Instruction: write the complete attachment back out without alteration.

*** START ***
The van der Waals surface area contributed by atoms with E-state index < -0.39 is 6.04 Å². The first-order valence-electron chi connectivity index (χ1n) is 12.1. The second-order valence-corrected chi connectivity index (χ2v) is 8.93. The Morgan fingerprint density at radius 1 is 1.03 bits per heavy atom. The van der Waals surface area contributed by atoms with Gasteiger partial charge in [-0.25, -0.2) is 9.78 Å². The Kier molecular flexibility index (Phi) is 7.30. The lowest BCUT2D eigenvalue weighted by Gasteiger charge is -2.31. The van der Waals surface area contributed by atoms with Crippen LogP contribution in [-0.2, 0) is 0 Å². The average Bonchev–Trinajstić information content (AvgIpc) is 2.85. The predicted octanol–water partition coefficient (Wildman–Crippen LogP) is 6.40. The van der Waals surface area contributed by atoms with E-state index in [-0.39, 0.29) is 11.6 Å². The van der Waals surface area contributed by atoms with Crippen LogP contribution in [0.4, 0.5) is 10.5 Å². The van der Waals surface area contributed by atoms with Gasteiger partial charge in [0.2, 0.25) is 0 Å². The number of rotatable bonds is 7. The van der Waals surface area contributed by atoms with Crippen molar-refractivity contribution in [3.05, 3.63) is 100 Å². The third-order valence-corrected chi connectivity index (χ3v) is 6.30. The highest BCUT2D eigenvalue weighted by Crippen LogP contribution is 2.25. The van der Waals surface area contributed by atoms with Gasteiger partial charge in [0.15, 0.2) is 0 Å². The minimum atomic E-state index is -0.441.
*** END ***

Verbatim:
The van der Waals surface area contributed by atoms with E-state index < -0.39 is 6.04 Å². The first-order valence-electron chi connectivity index (χ1n) is 12.1. The second-order valence-corrected chi connectivity index (χ2v) is 8.93. The Morgan fingerprint density at radius 1 is 1.03 bits per heavy atom. The van der Waals surface area contributed by atoms with Gasteiger partial charge in [-0.25, -0.2) is 9.78 Å². The Kier molecular flexibility index (Phi) is 7.30. The lowest BCUT2D eigenvalue weighted by Gasteiger charge is -2.31. The van der Waals surface area contributed by atoms with Crippen LogP contribution in [-0.2, 0) is 0 Å². The average Bonchev–Trinajstić information content (AvgIpc) is 2.85. The predicted octanol–water partition coefficient (Wildman–Crippen LogP) is 6.40. The van der Waals surface area contributed by atoms with E-state index in [-0.39, 0.29) is 11.6 Å². The van der Waals surface area contributed by atoms with Crippen LogP contribution in [0.4, 0.5) is 10.5 Å². The van der Waals surface area contributed by atoms with Gasteiger partial charge in [0.2, 0.25) is 0 Å². The number of rotatable bonds is 7. The van der Waals surface area contributed by atoms with Crippen molar-refractivity contribution in [3.05, 3.63) is 100 Å². The third-order valence-corrected chi connectivity index (χ3v) is 6.30. The highest BCUT2D eigenvalue weighted by Crippen LogP contribution is 2.25. The van der Waals surface area contributed by atoms with Gasteiger partial charge in [0.15, 0.2) is 0 Å². The minimum atomic E-state index is -0.441.